And it was but a romp or two more that Zanuck knew he had a new mistress.  Demick was not at all like Darvi and certainly a far cry from Greco as well.  Demick was more of a lady than they were, another new thing for Zanuck.  She was not at all a feminist and would, in fact, say she loved being with a man who bossed her around.  Well, she hit the bullseye here.  It was all Zanuck needed to know to completely take over her life.

Irina Demick was soft and feminine, generous and compliant.  She hung on every word he uttered.  Couples they dined with would comment on that.  She thought he was a genius in the movie world, as had a great many before her.  She got more of his time than Darvi or Greco did in terms of their living together in Paris.  By Demick's time, Zanuck had actually been ousted (for the time being) from Fox and supplanted by his son Richard.  The old man was
still on board as an independent producer.  But the fact remains that he pretty much stayed put in Paris and in the loving arms of his beautiful, young lover for quite some time.

He saw to it that she got work in Fox films, but not ones that he was so closely involved in.  She would have a large role alongside Ingrid Bergman and Anthony Quinn in The Visit (1964), a good film.  She would appear in Up from the Beach (1965), with Cliff Robertson, still another film about the invasion of Normandy.  In 1965 she would play seven  roles, all of a different ethnicity, in the supremely silly Those Magnificent Men in Their Flying Machines.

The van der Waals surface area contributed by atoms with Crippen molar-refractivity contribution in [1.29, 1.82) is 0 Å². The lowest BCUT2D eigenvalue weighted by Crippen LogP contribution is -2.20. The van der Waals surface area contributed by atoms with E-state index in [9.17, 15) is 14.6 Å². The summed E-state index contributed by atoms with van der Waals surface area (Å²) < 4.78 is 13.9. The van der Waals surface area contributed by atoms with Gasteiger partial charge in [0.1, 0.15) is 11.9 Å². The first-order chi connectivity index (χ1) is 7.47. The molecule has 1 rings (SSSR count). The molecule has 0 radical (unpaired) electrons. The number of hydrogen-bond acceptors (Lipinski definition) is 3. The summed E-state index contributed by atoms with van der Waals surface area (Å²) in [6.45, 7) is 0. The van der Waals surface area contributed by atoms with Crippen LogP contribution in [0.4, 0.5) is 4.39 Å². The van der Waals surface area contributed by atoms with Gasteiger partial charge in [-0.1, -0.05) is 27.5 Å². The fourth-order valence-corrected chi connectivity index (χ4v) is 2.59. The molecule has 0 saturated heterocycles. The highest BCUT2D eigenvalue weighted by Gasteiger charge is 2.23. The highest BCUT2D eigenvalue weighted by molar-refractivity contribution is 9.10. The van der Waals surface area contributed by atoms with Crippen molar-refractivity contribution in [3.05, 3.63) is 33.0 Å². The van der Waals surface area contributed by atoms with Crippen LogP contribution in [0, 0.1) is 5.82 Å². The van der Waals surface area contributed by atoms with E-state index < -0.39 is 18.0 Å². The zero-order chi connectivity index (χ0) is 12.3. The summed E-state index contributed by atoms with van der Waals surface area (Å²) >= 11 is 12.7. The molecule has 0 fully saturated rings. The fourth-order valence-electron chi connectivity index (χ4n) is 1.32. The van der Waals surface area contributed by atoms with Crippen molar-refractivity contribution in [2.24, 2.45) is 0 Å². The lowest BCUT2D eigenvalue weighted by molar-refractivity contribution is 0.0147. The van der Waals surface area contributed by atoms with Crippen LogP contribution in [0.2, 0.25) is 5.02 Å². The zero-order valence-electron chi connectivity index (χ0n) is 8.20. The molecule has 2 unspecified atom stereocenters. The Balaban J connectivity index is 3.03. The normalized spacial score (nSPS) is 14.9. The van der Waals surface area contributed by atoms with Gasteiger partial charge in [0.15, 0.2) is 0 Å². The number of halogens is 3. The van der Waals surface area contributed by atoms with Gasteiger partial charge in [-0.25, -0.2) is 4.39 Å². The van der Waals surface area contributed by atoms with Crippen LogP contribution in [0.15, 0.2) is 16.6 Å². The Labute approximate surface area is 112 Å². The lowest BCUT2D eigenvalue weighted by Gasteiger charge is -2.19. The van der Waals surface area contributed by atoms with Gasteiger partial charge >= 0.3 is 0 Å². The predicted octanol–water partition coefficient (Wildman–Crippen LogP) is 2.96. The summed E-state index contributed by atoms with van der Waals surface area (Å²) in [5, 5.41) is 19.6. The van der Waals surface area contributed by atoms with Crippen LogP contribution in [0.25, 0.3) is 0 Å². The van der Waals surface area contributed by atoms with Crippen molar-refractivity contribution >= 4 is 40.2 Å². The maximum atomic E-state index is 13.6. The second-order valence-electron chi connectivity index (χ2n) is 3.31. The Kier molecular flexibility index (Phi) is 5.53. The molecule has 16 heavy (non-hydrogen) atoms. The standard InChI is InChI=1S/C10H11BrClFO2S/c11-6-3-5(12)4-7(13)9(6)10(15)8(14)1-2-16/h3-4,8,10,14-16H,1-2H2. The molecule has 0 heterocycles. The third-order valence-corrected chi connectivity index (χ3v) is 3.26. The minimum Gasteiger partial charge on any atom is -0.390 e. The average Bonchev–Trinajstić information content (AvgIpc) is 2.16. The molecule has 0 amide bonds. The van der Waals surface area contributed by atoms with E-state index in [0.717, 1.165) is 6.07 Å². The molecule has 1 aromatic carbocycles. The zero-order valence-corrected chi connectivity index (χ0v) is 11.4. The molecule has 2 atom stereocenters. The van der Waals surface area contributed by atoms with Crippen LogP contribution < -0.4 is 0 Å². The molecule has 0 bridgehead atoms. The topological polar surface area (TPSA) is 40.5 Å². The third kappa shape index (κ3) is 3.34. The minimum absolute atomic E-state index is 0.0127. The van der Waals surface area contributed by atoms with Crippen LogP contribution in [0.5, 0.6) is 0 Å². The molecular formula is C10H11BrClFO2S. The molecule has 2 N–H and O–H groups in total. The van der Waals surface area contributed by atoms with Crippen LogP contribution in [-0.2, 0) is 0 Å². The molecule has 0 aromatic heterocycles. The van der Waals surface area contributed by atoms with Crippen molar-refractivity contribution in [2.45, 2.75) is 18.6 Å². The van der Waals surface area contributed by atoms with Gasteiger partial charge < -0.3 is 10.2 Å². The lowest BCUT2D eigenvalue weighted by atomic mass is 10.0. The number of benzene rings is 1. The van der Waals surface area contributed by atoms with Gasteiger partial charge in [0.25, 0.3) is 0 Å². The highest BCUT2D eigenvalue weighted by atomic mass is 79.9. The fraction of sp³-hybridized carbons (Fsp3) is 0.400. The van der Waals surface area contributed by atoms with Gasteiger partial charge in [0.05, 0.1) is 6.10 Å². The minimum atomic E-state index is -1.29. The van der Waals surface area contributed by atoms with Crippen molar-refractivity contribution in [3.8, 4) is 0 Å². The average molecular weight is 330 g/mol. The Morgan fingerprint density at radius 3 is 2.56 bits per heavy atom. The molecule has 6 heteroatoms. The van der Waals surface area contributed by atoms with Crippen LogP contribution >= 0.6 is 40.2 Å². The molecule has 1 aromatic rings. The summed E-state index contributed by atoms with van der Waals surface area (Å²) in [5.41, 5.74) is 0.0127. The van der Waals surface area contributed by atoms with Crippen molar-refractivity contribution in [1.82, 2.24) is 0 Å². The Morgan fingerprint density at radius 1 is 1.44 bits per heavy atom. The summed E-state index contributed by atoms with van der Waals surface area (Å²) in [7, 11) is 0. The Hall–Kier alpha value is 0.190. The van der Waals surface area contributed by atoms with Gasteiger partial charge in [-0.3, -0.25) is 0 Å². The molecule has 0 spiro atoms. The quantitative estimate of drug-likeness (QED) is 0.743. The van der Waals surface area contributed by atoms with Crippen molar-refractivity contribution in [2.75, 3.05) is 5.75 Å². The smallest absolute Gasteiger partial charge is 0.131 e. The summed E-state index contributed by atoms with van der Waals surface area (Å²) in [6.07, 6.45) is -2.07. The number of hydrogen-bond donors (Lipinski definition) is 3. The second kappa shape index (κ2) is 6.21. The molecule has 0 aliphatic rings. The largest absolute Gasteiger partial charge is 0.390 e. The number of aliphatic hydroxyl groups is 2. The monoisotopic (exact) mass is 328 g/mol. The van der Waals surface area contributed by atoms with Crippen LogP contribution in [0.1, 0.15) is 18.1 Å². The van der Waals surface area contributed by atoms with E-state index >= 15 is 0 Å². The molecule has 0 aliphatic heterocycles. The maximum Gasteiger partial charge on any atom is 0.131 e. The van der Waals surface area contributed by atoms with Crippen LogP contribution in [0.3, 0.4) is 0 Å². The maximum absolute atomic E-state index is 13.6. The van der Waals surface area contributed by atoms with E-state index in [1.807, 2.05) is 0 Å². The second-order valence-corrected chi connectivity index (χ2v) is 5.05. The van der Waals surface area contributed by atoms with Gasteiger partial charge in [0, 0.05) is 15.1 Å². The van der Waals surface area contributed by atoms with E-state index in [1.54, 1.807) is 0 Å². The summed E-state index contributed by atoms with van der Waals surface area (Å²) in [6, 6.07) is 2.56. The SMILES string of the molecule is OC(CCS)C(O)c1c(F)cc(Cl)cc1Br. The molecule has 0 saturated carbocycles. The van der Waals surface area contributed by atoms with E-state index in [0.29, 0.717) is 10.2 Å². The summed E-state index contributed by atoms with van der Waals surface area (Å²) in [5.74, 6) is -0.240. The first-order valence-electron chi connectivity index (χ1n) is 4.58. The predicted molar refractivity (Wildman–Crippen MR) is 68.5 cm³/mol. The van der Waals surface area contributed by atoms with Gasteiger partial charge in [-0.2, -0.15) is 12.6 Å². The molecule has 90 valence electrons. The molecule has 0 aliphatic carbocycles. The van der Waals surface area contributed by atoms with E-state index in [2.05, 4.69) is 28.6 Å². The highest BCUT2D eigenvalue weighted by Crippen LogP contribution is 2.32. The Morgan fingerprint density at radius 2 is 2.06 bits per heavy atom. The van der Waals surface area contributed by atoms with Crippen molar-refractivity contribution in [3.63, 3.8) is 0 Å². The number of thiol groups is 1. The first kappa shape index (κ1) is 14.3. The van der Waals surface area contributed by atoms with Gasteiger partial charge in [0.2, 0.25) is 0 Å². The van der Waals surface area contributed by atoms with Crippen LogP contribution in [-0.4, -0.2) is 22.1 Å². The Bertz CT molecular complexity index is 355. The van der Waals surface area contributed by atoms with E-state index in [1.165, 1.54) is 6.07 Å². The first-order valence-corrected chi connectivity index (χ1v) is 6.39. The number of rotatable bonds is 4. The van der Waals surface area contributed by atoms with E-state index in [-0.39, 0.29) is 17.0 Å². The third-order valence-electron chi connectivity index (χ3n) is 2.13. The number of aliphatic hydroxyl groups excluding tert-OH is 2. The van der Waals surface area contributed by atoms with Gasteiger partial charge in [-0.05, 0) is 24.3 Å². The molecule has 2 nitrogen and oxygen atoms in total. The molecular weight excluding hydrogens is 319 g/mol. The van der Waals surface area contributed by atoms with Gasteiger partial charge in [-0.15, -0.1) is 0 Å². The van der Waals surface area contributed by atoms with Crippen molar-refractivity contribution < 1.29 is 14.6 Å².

In 1968 she was decorative opposite Deborah Kerr and David Niven in an unsuccessful sex comedy, Prudence and the Pill.  It would be the last Fox film she would make. 

Zanuck began tiring of her, his main complaint being that she had become too motherly toward him.  They stopped living together but still saw one another occasionally.  He still paid many of her expenses and bought her lavish gifts for awhile after their relationship evaporated.  And evaporate it really did... no scenes, no histrionics, no discussions really.  She went on to do a few European movies and then quit acting altogether.  She never really caught on with the public and was far more famous as Zanuck's latest mistress than anything else.  She would die in 2004, eight days short of her 68th birthday in, of all places, Indianapolis, Indiana.



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Movie Review










1 comment:

  1. These little known tidbits are some of my faves. A dose of Hollywood background never hurts the memory bank. Thanks boy.

    ReplyDelete